The story is told through the eyes of Phoebus, Janelle, Kathryn and Rupert. We are taken into their thoughts and the truths about their lives, which are not what they appear to be from the outside. Phoebus and Janelle convey the character of Kenny to the reader. His character, actions and philosophy on life drive the story and affect everyone in it, but he never speaks for himself as the others do.
Finely layered and compelling, this is a well-written thriller about the rich inner landscapes that can exist in bleak surroundings. Hruba does particularly well developing the relationship between Phoebus and the kidnapped woman. He looks after her and protects her through to the end, even though he is aware that she has an agenda he doesn't agree with to get revenge on her husband.
How often is there an enormous difference between what we think and what we say and do? This is conveyed particularly well in the book by Janelle, whose beautiful expression of her yearnings and inner feelings to herself is contrasted in the story with how she is perceived. She has a poor command of English and a degrading job as a dancer and prostitute in men's club with a mind that resonates with hope and love and poetry.
In A Decent Ransom the fates of all the characters, driven by madness, greed, love, revenge and hope for something better, come together within a clever plot that moves with humour and pathos to a satisfying conclusion in this well crafted and totally absorbing story. Bernadette Gooden, Matilda Reviews, May 2009

"Riveting, surprisingly complex story of human weakness and yearning with a satisfyingly uplifting ending..." James McKinnon, Editor-in-Chief, Kunati Publishing

"Original in its conception and delivered with terrifying authenticity, A Decent Ransom is absolutely riveting..." Lynne Bradley, Executive Director, Zen Zen Zo Physical Theatre 

A Decent Ransom is a page-turning drama laced with humor, intrigue, betrayal and manipulation, with more dark twists than an octopus playing Twister with an agitated lady squid. It’s like nothing I’ve read before. Switching between the well-developed characters, the story spools out gradually, teasing and taunting the reader, giving just enough information to hide the hook, and then the author reels you in for the sucker punch finale. Like the movies Babel and Crash, one of the great things about this book is the way the author skillfully connects her characters when you’re least expecting it, making for a story that you won’t want to put down...” Amanda Richards, Amazon reviewer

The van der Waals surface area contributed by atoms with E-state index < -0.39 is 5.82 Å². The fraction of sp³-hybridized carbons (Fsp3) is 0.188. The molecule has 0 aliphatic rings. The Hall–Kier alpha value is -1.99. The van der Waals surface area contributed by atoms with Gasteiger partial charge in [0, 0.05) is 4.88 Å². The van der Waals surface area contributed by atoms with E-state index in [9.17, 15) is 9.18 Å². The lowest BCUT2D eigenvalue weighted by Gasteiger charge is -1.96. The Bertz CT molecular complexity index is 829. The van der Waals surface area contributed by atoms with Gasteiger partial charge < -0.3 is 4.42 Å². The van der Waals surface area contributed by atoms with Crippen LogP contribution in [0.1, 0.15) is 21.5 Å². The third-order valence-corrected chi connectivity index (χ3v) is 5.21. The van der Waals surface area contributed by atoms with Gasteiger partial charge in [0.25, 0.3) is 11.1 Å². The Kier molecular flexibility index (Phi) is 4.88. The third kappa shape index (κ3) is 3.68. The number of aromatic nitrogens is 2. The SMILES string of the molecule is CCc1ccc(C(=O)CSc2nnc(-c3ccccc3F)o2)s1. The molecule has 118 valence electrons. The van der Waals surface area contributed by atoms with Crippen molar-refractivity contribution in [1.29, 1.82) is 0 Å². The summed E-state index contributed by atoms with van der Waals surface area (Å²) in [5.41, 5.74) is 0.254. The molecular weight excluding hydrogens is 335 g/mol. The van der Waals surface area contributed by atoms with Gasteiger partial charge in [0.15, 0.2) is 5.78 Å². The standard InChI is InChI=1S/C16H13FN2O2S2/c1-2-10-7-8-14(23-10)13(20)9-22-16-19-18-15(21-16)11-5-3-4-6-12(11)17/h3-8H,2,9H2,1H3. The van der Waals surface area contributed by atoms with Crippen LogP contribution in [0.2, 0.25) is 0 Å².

In her first adult novel, author Ivana Hruba tells the story of a kidnapping gone awry. I suppose saying so beckons a definition of a successful kidnapping, which would depend on one's perspective -- as either the kidnapper or the kidnapped. We have in "A Decent Ransom" the perspectives of both. It is perhaps, then, up to the reader to determine if the unusual twists in this particular kidnapping end well or not.
     A Decent Ransom is well written, fresh, fun, creative. Hruba knows what she's doing on a keyboard. Her characters have shape and color and voice. They are capable of pulling heart strings as well as tickling funny bones. It works. They work. And, that rare jewel too few writers wear? Hruba has it pinned front and center. She can tell a story and she can also tell it well (two markedly different skills). Sample this:
     The hundred-thousand-dollar question has the face of a sad clown balancing across a tightly stretched rope. One false step and ...
     "The boy is no fool. He waits patiently. Slumped in the corner like a bag of wet clothes, he evokes the smell of familiar things. Chopped garlic. Cold pie. Lonely old men. Pool shop owners dissatisfied with marriage. Burnt oil and burgers. Hair grease. Jasmine tea. And somewhere in between, there's Bid. Steaming like a bucket of warm pee in the hot, dusty weather, he pumps petrol. Up and down, the old fashioned way he cleans the windscreens. Smiling at the tourists but watching me. Always watching. His eyes like a fish's. His cheeks like an old woman's ass. His hands like a turtle's claws. And always I said no.”